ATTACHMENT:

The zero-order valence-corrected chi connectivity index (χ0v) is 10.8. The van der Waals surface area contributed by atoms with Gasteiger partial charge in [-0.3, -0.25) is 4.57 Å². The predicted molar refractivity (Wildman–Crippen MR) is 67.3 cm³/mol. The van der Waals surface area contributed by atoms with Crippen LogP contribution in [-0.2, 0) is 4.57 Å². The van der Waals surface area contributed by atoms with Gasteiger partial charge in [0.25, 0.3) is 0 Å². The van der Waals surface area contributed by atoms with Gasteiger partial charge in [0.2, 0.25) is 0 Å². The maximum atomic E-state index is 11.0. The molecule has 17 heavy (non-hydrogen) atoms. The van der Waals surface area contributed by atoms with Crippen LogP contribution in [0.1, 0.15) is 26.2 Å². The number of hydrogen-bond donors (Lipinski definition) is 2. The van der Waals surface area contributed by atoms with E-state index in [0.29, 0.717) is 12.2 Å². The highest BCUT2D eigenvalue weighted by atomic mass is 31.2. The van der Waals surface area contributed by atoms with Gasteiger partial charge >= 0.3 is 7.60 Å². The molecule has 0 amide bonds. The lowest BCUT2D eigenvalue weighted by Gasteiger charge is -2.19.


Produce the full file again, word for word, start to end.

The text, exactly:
The zero-order valence-corrected chi connectivity index (χ0v) is 10.8. The van der Waals surface area contributed by atoms with Gasteiger partial charge in [-0.3, -0.25) is 4.57 Å². The predicted molar refractivity (Wildman–Crippen MR) is 67.3 cm³/mol. The van der Waals surface area contributed by atoms with Crippen LogP contribution in [-0.2, 0) is 4.57 Å². The van der Waals surface area contributed by atoms with Gasteiger partial charge in [0.25, 0.3) is 0 Å². The van der Waals surface area contributed by atoms with Gasteiger partial charge in [0.2, 0.25) is 0 Å². The maximum atomic E-state index is 11.0. The molecule has 17 heavy (non-hydrogen) atoms. The van der Waals surface area contributed by atoms with Crippen LogP contribution in [0.1, 0.15) is 26.2 Å². The number of hydrogen-bond donors (Lipinski definition) is 2. The van der Waals surface area contributed by atoms with E-state index in [0.29, 0.717) is 12.2 Å². The highest BCUT2D eigenvalue weighted by atomic mass is 31.2. The van der Waals surface area contributed by atoms with Gasteiger partial charge >= 0.3 is 7.60 Å². The molecule has 0 amide bonds. The lowest BCUT2D eigenvalue weighted by Gasteiger charge is -2.19.